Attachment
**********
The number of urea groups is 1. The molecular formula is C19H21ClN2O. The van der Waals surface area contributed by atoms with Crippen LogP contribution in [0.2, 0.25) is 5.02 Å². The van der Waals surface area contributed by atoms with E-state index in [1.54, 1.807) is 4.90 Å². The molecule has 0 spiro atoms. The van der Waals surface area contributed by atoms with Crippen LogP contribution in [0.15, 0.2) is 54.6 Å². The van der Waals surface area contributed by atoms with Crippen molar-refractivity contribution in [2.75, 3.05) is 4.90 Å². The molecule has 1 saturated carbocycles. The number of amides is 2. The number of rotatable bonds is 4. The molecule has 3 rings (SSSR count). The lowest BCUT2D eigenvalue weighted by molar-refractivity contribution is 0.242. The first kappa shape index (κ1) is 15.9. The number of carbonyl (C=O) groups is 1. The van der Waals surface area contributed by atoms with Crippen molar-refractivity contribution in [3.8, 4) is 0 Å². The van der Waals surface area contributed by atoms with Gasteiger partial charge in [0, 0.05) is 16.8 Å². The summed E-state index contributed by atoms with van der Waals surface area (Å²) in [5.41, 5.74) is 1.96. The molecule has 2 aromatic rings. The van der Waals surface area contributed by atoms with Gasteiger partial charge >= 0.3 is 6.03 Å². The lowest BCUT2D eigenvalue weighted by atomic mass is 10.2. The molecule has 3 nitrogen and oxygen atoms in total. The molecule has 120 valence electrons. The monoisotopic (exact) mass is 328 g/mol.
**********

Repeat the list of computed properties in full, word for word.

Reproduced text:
The number of urea groups is 1. The molecular formula is C19H21ClN2O. The van der Waals surface area contributed by atoms with Crippen LogP contribution in [0.2, 0.25) is 5.02 Å². The van der Waals surface area contributed by atoms with E-state index in [1.54, 1.807) is 4.90 Å². The molecule has 0 spiro atoms. The van der Waals surface area contributed by atoms with Crippen LogP contribution in [0.15, 0.2) is 54.6 Å². The van der Waals surface area contributed by atoms with Crippen molar-refractivity contribution in [2.75, 3.05) is 4.90 Å². The molecule has 1 saturated carbocycles. The number of amides is 2. The number of rotatable bonds is 4. The molecule has 3 rings (SSSR count). The lowest BCUT2D eigenvalue weighted by molar-refractivity contribution is 0.242. The first kappa shape index (κ1) is 15.9. The number of carbonyl (C=O) groups is 1. The van der Waals surface area contributed by atoms with Crippen molar-refractivity contribution in [3.8, 4) is 0 Å². The van der Waals surface area contributed by atoms with Gasteiger partial charge in [0, 0.05) is 16.8 Å². The summed E-state index contributed by atoms with van der Waals surface area (Å²) in [5.41, 5.74) is 1.96. The molecule has 2 aromatic rings. The van der Waals surface area contributed by atoms with Gasteiger partial charge >= 0.3 is 6.03 Å². The lowest BCUT2D eigenvalue weighted by atomic mass is 10.2. The molecule has 3 nitrogen and oxygen atoms in total. The molecule has 120 valence electrons. The monoisotopic (exact) mass is 328 g/mol.